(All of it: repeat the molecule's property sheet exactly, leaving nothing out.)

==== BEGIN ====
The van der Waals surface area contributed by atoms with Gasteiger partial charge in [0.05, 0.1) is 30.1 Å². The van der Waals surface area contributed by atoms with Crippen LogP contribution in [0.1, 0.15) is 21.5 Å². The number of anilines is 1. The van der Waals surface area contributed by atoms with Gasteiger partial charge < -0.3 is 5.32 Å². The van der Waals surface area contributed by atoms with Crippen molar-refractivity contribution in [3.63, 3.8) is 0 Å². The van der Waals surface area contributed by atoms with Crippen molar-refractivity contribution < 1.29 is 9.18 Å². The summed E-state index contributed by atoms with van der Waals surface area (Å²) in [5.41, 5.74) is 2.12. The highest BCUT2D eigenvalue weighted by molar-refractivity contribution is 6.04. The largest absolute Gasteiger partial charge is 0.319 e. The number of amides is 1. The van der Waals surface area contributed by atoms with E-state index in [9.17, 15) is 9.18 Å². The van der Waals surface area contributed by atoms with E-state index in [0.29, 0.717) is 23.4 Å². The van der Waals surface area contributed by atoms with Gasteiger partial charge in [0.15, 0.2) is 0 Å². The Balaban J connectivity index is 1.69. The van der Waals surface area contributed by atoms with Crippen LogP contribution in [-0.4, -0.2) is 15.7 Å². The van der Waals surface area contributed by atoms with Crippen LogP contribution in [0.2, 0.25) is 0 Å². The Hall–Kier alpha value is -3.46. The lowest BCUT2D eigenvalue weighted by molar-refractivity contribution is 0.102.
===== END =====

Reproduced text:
The van der Waals surface area contributed by atoms with Gasteiger partial charge in [0.05, 0.1) is 30.1 Å². The van der Waals surface area contributed by atoms with Crippen LogP contribution in [0.1, 0.15) is 21.5 Å². The number of anilines is 1. The van der Waals surface area contributed by atoms with Gasteiger partial charge < -0.3 is 5.32 Å². The van der Waals surface area contributed by atoms with Crippen molar-refractivity contribution in [3.63, 3.8) is 0 Å². The van der Waals surface area contributed by atoms with Crippen molar-refractivity contribution < 1.29 is 9.18 Å². The summed E-state index contributed by atoms with van der Waals surface area (Å²) in [5.41, 5.74) is 2.12. The highest BCUT2D eigenvalue weighted by molar-refractivity contribution is 6.04. The largest absolute Gasteiger partial charge is 0.319 e. The number of amides is 1. The van der Waals surface area contributed by atoms with E-state index in [9.17, 15) is 9.18 Å². The van der Waals surface area contributed by atoms with E-state index in [0.29, 0.717) is 23.4 Å². The van der Waals surface area contributed by atoms with Gasteiger partial charge in [0.15, 0.2) is 0 Å². The Balaban J connectivity index is 1.69. The van der Waals surface area contributed by atoms with Crippen LogP contribution in [-0.4, -0.2) is 15.7 Å². The van der Waals surface area contributed by atoms with Crippen LogP contribution in [0.2, 0.25) is 0 Å². The Hall–Kier alpha value is -3.46. The lowest BCUT2D eigenvalue weighted by molar-refractivity contribution is 0.102.